DARPA’s DRAG program plans to revolutionize naval efficiency in turbulent waters
The journey of ships and undersea vehicles through oceans is fraught with challenges. One such hurdle is the resistance they encounter while cruising through water, commonly known as drag. Addressing this issue, DARPA‘s DRAG program, Drag Reducing Architected Geometries (DRAG), sets forth on a new mission to lessen this obstacle and potentially revolutionize maritime travel.
“For naval vehicles you either need more power or less drag to go farther. The problem with adding power is that it means you need more batteries, fuel, or a bigger engine, which increases the size of your ship or UUV, adding more drag. We aim to lower the drag coefficient to allow increased speed without increasing power or to go the same speed using less power.”Dr. Susan Swithenbank, program manager in DARPA’s Defense Sciences Office
The vision behind DARPA’s DRAG program
The DRAG program is specially designed to mitigate the effects of drag on ships and uncrewed underwater vehicles (UUVs) in transitional and fully turbulent water conditions. By optimizing the shape and surface characteristics of hulls, the program aims to boost the vessels’ speed and endurance.
Transition from laminar to turbulent flow: The challenge DARPA’s DRAG program tackles
Water resistance increases as the water flow changes from laminar, where the water moves smoothly in neat layers, to turbulent, characterized by chaotic and unpredictable water movements. The DRAG program aims to tackle this transition and the high drag coefficient that results.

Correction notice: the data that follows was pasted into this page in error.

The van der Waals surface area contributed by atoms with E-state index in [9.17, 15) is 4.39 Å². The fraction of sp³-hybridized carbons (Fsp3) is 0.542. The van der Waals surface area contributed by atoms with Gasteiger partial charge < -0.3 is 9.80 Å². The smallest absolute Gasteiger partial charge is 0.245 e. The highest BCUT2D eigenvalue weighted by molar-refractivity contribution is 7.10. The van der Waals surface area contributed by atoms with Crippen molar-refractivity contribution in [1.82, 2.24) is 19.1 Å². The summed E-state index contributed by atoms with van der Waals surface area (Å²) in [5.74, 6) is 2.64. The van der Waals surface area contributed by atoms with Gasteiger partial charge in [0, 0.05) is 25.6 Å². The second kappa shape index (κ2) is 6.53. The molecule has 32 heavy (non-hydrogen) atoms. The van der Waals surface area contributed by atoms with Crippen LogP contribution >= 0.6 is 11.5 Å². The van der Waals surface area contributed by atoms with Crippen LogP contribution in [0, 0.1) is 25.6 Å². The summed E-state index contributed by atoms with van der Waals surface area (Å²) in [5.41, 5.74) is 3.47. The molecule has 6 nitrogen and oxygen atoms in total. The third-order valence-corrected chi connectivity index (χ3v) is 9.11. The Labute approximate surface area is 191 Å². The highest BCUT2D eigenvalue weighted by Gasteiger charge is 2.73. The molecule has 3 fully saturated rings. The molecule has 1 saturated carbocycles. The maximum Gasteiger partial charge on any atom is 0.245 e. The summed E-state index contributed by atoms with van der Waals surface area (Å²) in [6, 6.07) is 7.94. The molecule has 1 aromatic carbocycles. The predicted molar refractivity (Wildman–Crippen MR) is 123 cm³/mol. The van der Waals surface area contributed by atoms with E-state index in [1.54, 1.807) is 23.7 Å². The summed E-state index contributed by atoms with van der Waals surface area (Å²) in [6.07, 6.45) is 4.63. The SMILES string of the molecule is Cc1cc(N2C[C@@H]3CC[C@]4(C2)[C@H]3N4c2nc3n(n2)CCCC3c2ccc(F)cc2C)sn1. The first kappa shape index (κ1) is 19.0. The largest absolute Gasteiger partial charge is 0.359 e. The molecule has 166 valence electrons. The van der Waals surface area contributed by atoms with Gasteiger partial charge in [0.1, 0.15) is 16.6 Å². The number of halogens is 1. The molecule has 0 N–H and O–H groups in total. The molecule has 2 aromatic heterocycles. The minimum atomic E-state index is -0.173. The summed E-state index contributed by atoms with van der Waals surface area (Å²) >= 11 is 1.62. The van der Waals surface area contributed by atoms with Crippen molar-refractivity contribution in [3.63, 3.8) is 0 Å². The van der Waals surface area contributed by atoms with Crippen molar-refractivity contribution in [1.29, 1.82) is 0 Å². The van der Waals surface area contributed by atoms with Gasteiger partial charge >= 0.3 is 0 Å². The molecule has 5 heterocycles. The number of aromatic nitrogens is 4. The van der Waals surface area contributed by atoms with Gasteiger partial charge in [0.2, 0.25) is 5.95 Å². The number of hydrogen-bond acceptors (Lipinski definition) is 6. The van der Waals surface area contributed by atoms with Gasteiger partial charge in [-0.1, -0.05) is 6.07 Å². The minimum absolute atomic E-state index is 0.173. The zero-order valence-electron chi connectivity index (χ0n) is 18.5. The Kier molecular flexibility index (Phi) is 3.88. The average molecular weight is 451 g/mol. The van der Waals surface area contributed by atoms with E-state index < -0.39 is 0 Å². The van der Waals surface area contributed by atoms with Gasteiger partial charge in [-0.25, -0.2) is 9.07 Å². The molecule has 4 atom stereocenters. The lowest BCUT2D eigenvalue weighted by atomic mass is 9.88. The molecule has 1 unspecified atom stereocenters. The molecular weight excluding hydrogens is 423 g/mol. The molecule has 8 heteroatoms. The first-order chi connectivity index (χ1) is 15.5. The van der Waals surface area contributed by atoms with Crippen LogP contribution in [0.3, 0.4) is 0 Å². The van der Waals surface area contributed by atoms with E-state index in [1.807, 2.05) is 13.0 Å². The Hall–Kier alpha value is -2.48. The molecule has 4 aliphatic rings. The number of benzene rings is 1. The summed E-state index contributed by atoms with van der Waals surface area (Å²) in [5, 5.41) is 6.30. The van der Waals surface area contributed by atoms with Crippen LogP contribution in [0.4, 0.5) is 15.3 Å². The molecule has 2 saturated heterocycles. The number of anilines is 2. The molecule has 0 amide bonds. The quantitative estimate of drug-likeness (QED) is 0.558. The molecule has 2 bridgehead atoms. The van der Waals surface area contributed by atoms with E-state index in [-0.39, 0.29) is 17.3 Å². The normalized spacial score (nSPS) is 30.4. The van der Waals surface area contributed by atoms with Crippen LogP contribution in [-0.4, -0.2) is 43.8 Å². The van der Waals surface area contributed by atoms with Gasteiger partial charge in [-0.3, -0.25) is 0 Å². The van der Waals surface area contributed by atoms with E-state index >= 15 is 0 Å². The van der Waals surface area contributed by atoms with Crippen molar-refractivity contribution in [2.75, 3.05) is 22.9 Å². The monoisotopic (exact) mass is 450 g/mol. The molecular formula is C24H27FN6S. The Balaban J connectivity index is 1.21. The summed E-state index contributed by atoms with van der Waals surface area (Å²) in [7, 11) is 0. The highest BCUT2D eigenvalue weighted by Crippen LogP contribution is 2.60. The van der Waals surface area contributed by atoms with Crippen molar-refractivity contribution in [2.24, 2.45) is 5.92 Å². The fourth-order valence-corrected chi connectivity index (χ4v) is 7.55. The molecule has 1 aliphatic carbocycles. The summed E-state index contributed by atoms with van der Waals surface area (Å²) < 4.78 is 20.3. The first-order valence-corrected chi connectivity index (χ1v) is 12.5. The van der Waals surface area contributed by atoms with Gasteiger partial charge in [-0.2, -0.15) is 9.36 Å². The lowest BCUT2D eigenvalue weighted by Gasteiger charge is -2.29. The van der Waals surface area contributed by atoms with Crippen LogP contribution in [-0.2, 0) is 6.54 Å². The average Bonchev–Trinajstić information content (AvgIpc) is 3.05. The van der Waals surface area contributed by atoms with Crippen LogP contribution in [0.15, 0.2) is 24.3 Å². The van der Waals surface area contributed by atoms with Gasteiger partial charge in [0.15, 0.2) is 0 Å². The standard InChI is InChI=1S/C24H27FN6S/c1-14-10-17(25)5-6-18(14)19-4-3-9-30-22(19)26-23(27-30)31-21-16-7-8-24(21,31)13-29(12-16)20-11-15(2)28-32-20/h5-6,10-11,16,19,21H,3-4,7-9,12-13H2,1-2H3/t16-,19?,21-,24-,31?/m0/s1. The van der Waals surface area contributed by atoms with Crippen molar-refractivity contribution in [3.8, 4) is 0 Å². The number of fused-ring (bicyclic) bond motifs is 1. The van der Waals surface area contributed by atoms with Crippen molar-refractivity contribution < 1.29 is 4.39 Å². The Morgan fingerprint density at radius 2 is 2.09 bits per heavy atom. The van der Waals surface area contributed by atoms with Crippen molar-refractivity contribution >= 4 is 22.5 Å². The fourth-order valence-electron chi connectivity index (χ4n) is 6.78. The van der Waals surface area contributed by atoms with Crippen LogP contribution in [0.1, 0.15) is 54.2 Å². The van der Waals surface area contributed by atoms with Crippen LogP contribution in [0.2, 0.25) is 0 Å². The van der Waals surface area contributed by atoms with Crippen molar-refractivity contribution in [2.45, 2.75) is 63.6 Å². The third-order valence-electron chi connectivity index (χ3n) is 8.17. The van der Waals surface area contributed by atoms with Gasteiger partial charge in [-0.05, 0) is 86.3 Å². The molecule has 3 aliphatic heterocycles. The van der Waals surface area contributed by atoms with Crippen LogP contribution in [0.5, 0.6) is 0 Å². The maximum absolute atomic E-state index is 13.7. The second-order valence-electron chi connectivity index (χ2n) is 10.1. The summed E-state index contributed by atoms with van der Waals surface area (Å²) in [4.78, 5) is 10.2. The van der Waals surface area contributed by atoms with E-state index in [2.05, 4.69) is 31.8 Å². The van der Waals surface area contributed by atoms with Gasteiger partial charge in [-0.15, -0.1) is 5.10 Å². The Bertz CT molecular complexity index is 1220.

How DARPA’s DRAG program surpasses previous research
Previous efforts in naval engineering have focused mainly on reducing drag in laminar flow conditions. However, the DRAG program, armed with new modeling tools, sets its sights on solving the problem even in turbulent conditions.
Not just another hull design
The initiative is not focused on developing new materials for hulls or scaling up manufacturing processes. Instead, it looks at the science behind the interaction between the hull and water to develop new geometries that reduce drag.
The developmental phases of DRAG
The DRAG program from DARPA is divided into two key phases. The initial nine months focus on developing modeling and simulation tools. This is followed by a second phase aimed at devising and testing an optimal three-dimensional surface solution.
- Focus: DARPA’s DRAG Program aims to reduce drag in transitional and turbulent water conditions
- Approach: Optimizes hull shapes and surface characteristics
- Exclusions: Not focused on new hull materials or manufacturing scale-up
- Duration: 18 months in two phases (9 months each for modeling and simulation, followed by development and testing)
- Part of a larger initiative: DRAG is part of DARPA’s Disruptioneering effort designed to rapidly explore bold, high-risk ideas with the goal of accelerating scientific discovery.
The long-term impact of DARPA’s DRAG program
Though still in its early stages, the success of DARPA’s DRAG program could redefine the paradigms of naval architecture. The initiative has the potential to significantly cut fuel costs and reduce emissions, pointing towards a more sustainable and efficient future for maritime transport.